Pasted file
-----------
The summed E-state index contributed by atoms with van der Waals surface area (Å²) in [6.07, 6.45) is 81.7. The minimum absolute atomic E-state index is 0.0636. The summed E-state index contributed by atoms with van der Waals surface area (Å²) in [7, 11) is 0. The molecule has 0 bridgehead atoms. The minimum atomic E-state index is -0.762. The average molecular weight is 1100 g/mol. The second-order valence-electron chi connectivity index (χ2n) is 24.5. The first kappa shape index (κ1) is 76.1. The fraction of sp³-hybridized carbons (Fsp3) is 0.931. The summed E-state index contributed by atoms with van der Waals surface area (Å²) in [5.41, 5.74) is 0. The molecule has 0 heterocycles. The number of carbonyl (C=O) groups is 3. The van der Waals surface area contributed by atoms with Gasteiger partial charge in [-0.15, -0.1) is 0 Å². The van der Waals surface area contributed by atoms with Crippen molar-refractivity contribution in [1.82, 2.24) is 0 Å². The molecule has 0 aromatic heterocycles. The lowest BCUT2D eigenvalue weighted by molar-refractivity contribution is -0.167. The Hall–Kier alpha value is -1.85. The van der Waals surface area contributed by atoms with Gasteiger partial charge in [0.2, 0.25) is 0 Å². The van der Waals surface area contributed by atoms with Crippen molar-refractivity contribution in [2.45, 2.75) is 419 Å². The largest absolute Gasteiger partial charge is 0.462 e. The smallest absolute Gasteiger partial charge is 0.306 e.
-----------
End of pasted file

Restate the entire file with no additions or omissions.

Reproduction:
The summed E-state index contributed by atoms with van der Waals surface area (Å²) in [6.07, 6.45) is 81.7. The minimum absolute atomic E-state index is 0.0636. The summed E-state index contributed by atoms with van der Waals surface area (Å²) in [7, 11) is 0. The molecule has 0 bridgehead atoms. The minimum atomic E-state index is -0.762. The average molecular weight is 1100 g/mol. The second-order valence-electron chi connectivity index (χ2n) is 24.5. The first kappa shape index (κ1) is 76.1. The fraction of sp³-hybridized carbons (Fsp3) is 0.931. The summed E-state index contributed by atoms with van der Waals surface area (Å²) in [5.41, 5.74) is 0. The molecule has 0 heterocycles. The number of carbonyl (C=O) groups is 3. The van der Waals surface area contributed by atoms with Gasteiger partial charge in [-0.15, -0.1) is 0 Å². The van der Waals surface area contributed by atoms with Crippen molar-refractivity contribution in [1.82, 2.24) is 0 Å². The molecule has 0 aromatic heterocycles. The lowest BCUT2D eigenvalue weighted by molar-refractivity contribution is -0.167. The Hall–Kier alpha value is -1.85. The van der Waals surface area contributed by atoms with Gasteiger partial charge in [0.2, 0.25) is 0 Å². The van der Waals surface area contributed by atoms with Crippen molar-refractivity contribution in [2.45, 2.75) is 419 Å². The largest absolute Gasteiger partial charge is 0.462 e. The smallest absolute Gasteiger partial charge is 0.306 e.